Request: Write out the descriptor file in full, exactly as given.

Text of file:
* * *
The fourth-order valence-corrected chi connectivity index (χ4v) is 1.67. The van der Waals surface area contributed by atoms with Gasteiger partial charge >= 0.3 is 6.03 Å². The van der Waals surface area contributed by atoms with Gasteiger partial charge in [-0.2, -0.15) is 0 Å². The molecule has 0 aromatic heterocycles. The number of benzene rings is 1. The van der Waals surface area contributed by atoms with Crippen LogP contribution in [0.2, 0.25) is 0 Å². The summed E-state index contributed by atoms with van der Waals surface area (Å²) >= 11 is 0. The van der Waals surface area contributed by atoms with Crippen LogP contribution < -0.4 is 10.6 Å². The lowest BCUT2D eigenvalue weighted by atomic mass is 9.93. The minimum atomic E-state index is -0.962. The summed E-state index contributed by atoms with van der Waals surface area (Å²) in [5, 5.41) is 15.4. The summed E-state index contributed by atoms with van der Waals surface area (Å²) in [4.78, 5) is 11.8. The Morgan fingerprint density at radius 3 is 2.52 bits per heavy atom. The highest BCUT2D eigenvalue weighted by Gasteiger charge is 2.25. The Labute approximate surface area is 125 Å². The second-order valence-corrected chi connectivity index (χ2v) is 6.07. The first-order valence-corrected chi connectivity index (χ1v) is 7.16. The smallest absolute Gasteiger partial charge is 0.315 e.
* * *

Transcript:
The fourth-order valence-corrected chi connectivity index (χ4v) is 1.67. The van der Waals surface area contributed by atoms with Gasteiger partial charge >= 0.3 is 6.03 Å². The van der Waals surface area contributed by atoms with Gasteiger partial charge in [-0.2, -0.15) is 0 Å². The molecule has 0 aromatic heterocycles. The number of benzene rings is 1. The van der Waals surface area contributed by atoms with Crippen LogP contribution in [0.2, 0.25) is 0 Å². The summed E-state index contributed by atoms with van der Waals surface area (Å²) >= 11 is 0. The van der Waals surface area contributed by atoms with Crippen LogP contribution < -0.4 is 10.6 Å². The lowest BCUT2D eigenvalue weighted by atomic mass is 9.93. The minimum atomic E-state index is -0.962. The summed E-state index contributed by atoms with van der Waals surface area (Å²) in [5, 5.41) is 15.4. The summed E-state index contributed by atoms with van der Waals surface area (Å²) in [4.78, 5) is 11.8. The Morgan fingerprint density at radius 3 is 2.52 bits per heavy atom. The highest BCUT2D eigenvalue weighted by Gasteiger charge is 2.25. The Labute approximate surface area is 125 Å². The second-order valence-corrected chi connectivity index (χ2v) is 6.07. The first-order valence-corrected chi connectivity index (χ1v) is 7.16. The smallest absolute Gasteiger partial charge is 0.315 e.